As I work my way through the books listed in The Well-Educated Mind, all sorts of things go through my mind. Pride and Prejudice is one of those literary works that we should read at least once a decade. A teenager will experience this novel differently than a 25-year-old and a 35-year-old will see yet so many other things – new things – in this book.
I do not recommend the movie with Keira Knightley, by the way. It it too hard to squeeze this literary gem into a two-hour film. Plus it’s just not done well. I saw this movie a long time ago and did not like it at all. After reading the novel last week, I watched bits of this movie on YouTube and disliked it even more.
I would recommend that, as you read the book, you watch the six episodes of the BBC production from 1995, which stars Colin Firth as Mr. Darcy. That Pride and Prejudice is well done. And if you really get inspired by it, go to YouTube and look for some of the clips which show their 10-year reunion and the memories they share from filming it, and from staying so true to Jane Austen’s witty and romantic text.
I liked this production because it used lines from the book for most of the dialogue. There is so much in the imagery, but you would have to read the book first to understand the subtleties of the movie production.
For instance, the producer said Pride and Prejudice is all about sex and money. Are you surprised? Did you think it was about a mother trying to marry off her five daughters? Or did you think it was about Elizabeth’s prejudice and Mr. Darcy’s pride? Think again.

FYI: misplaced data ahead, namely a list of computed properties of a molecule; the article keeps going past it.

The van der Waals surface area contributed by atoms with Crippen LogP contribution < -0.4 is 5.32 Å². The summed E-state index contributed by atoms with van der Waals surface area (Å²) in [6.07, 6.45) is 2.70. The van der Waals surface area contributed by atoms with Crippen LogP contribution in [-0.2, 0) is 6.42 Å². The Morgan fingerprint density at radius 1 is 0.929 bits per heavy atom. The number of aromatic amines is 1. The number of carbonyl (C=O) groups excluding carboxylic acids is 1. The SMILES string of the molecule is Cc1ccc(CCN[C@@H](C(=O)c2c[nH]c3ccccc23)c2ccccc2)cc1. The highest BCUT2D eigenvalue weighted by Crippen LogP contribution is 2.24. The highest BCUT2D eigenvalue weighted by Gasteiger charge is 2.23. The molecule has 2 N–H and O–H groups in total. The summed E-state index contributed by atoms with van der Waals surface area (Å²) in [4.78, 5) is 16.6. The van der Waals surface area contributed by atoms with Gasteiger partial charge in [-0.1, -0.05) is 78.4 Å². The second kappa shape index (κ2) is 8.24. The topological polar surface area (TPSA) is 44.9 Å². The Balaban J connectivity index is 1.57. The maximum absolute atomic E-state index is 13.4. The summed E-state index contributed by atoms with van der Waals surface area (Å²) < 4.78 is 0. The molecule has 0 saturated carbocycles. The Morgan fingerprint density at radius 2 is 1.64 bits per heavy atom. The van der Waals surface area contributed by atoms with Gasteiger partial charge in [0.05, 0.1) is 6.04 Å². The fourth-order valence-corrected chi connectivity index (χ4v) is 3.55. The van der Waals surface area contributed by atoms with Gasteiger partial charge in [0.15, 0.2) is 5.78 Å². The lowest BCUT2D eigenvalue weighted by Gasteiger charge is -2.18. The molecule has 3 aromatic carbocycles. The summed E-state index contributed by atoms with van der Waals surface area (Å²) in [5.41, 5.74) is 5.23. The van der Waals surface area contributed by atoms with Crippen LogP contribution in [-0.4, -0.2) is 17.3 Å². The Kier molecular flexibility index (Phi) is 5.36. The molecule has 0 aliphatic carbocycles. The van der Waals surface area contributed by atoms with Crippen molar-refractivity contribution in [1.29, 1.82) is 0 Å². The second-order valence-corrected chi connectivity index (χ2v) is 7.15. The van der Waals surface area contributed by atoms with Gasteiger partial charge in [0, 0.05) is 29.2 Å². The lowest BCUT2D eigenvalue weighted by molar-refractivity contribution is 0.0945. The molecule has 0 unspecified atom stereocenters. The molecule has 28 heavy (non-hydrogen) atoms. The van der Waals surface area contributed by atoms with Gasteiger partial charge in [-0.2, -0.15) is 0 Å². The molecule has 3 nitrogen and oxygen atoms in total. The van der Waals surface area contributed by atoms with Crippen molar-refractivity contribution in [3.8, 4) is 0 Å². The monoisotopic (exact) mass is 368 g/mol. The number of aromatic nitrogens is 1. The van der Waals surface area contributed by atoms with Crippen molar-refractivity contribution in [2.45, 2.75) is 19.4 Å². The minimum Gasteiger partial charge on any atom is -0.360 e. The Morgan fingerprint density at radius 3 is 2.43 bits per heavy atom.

The only kiss in this six-episode film is between two married people, during the last five seconds of the movie. And yet, the romantic feelings building to it permeate the entire movie. The book of course feels differently. But you do get a sense that romance and money actuate the people in the book to do what they do.
You can get this book for free on Kindle, on Amazon.com. Also, you can watch the six-episode Pride and Prejudice for free with Amazon Prime. Who knows? Your local library might have it, as well. But nothing beats reading the book.
This novel gives the reader so much satisfaction. Everything gets resolved nicely in the end and everybody is happy. All except for Lady Catherine, but we are happy her scheme did not succeed. Personally, this book spoke to me in ways I did not expect – too personal to share. Who knows what it will say to you? I believe books speak differently to different people. That’s why we call it art.
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